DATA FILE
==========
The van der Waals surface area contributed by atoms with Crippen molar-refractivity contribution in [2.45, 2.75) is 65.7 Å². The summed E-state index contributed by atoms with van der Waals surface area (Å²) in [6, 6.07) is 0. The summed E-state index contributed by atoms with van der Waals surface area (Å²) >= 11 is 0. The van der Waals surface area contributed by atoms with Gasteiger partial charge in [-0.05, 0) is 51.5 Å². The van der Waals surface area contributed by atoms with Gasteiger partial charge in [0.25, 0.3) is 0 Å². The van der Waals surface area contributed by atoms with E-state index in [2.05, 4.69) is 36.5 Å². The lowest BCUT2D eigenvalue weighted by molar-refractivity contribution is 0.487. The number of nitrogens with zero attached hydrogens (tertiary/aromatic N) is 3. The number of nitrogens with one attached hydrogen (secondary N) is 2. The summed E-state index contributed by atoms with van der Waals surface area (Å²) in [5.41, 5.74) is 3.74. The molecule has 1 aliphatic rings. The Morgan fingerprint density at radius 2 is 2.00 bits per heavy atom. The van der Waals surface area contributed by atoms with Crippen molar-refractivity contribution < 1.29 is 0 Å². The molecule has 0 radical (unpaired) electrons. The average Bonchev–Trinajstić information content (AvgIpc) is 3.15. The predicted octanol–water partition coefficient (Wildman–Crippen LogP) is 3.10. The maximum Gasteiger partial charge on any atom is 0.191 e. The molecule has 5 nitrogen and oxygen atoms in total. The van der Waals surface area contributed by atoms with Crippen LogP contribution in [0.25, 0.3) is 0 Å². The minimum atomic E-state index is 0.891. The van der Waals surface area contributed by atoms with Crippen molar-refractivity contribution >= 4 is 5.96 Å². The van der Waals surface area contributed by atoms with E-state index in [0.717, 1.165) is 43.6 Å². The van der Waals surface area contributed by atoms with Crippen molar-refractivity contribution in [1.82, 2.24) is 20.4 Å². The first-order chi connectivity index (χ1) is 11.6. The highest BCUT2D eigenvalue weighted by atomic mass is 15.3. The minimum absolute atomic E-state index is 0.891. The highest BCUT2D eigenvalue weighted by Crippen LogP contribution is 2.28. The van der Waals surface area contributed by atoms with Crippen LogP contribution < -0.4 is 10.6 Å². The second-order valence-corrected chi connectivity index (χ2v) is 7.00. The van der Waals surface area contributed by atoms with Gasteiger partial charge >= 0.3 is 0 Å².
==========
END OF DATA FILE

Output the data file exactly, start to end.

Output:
The van der Waals surface area contributed by atoms with Crippen molar-refractivity contribution in [2.45, 2.75) is 65.7 Å². The summed E-state index contributed by atoms with van der Waals surface area (Å²) in [6, 6.07) is 0. The summed E-state index contributed by atoms with van der Waals surface area (Å²) >= 11 is 0. The van der Waals surface area contributed by atoms with Gasteiger partial charge in [-0.05, 0) is 51.5 Å². The van der Waals surface area contributed by atoms with Gasteiger partial charge in [0.25, 0.3) is 0 Å². The van der Waals surface area contributed by atoms with E-state index in [2.05, 4.69) is 36.5 Å². The lowest BCUT2D eigenvalue weighted by molar-refractivity contribution is 0.487. The number of nitrogens with zero attached hydrogens (tertiary/aromatic N) is 3. The number of nitrogens with one attached hydrogen (secondary N) is 2. The summed E-state index contributed by atoms with van der Waals surface area (Å²) in [5.41, 5.74) is 3.74. The molecule has 1 aliphatic rings. The Morgan fingerprint density at radius 2 is 2.00 bits per heavy atom. The van der Waals surface area contributed by atoms with Crippen molar-refractivity contribution < 1.29 is 0 Å². The molecule has 0 radical (unpaired) electrons. The average Bonchev–Trinajstić information content (AvgIpc) is 3.15. The predicted octanol–water partition coefficient (Wildman–Crippen LogP) is 3.10. The maximum Gasteiger partial charge on any atom is 0.191 e. The molecule has 5 nitrogen and oxygen atoms in total. The van der Waals surface area contributed by atoms with Crippen LogP contribution in [0.25, 0.3) is 0 Å². The minimum atomic E-state index is 0.891. The van der Waals surface area contributed by atoms with Crippen molar-refractivity contribution >= 4 is 5.96 Å². The van der Waals surface area contributed by atoms with E-state index in [0.717, 1.165) is 43.6 Å². The van der Waals surface area contributed by atoms with Crippen molar-refractivity contribution in [1.82, 2.24) is 20.4 Å². The first-order chi connectivity index (χ1) is 11.6. The highest BCUT2D eigenvalue weighted by atomic mass is 15.3. The minimum absolute atomic E-state index is 0.891. The highest BCUT2D eigenvalue weighted by Crippen LogP contribution is 2.28. The van der Waals surface area contributed by atoms with Crippen LogP contribution < -0.4 is 10.6 Å². The second-order valence-corrected chi connectivity index (χ2v) is 7.00. The van der Waals surface area contributed by atoms with Gasteiger partial charge >= 0.3 is 0 Å².